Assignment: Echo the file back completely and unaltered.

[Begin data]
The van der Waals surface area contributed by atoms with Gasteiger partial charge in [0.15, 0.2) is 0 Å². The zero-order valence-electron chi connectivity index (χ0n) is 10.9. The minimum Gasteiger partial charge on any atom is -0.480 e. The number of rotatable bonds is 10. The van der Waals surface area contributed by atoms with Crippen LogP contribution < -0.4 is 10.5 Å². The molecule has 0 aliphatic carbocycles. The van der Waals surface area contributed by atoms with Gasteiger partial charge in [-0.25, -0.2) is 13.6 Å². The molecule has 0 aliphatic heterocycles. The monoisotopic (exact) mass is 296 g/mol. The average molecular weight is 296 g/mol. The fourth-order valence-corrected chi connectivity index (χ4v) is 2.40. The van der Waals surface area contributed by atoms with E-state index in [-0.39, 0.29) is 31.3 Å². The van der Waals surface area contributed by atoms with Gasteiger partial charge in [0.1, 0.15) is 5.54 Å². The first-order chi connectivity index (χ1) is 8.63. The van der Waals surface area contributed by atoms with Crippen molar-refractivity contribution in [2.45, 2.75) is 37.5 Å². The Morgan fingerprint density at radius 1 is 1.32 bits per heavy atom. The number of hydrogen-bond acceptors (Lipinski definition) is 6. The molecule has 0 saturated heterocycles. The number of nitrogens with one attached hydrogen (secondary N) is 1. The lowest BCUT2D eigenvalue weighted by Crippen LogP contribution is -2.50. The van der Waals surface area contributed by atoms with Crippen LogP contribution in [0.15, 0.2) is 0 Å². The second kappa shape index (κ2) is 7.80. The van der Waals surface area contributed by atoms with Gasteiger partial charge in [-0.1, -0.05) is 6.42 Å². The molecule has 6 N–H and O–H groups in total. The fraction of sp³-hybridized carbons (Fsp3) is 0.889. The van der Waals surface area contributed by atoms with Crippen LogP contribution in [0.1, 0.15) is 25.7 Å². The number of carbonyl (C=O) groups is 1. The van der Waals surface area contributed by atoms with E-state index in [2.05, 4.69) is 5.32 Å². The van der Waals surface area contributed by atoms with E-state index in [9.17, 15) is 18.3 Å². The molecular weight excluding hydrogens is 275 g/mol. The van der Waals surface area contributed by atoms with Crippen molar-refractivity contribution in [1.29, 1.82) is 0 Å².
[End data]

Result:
The van der Waals surface area contributed by atoms with Gasteiger partial charge in [0.15, 0.2) is 0 Å². The zero-order valence-electron chi connectivity index (χ0n) is 10.9. The minimum Gasteiger partial charge on any atom is -0.480 e. The number of rotatable bonds is 10. The van der Waals surface area contributed by atoms with Crippen LogP contribution < -0.4 is 10.5 Å². The molecule has 0 aliphatic carbocycles. The van der Waals surface area contributed by atoms with Gasteiger partial charge in [-0.25, -0.2) is 13.6 Å². The molecule has 0 aliphatic heterocycles. The monoisotopic (exact) mass is 296 g/mol. The average molecular weight is 296 g/mol. The fourth-order valence-corrected chi connectivity index (χ4v) is 2.40. The van der Waals surface area contributed by atoms with E-state index in [-0.39, 0.29) is 31.3 Å². The van der Waals surface area contributed by atoms with Gasteiger partial charge in [0.1, 0.15) is 5.54 Å². The first-order chi connectivity index (χ1) is 8.63. The van der Waals surface area contributed by atoms with Crippen molar-refractivity contribution in [2.45, 2.75) is 37.5 Å². The Morgan fingerprint density at radius 1 is 1.32 bits per heavy atom. The number of hydrogen-bond acceptors (Lipinski definition) is 6. The molecule has 0 saturated heterocycles. The number of nitrogens with one attached hydrogen (secondary N) is 1. The lowest BCUT2D eigenvalue weighted by Crippen LogP contribution is -2.50. The van der Waals surface area contributed by atoms with Crippen LogP contribution in [0.15, 0.2) is 0 Å². The second kappa shape index (κ2) is 7.80. The van der Waals surface area contributed by atoms with Gasteiger partial charge in [-0.1, -0.05) is 6.42 Å². The molecule has 6 N–H and O–H groups in total. The fraction of sp³-hybridized carbons (Fsp3) is 0.889. The van der Waals surface area contributed by atoms with Crippen LogP contribution in [0.1, 0.15) is 25.7 Å². The number of carbonyl (C=O) groups is 1. The van der Waals surface area contributed by atoms with E-state index in [2.05, 4.69) is 5.32 Å². The van der Waals surface area contributed by atoms with E-state index in [9.17, 15) is 18.3 Å². The molecular weight excluding hydrogens is 275 g/mol. The van der Waals surface area contributed by atoms with Crippen molar-refractivity contribution in [1.29, 1.82) is 0 Å².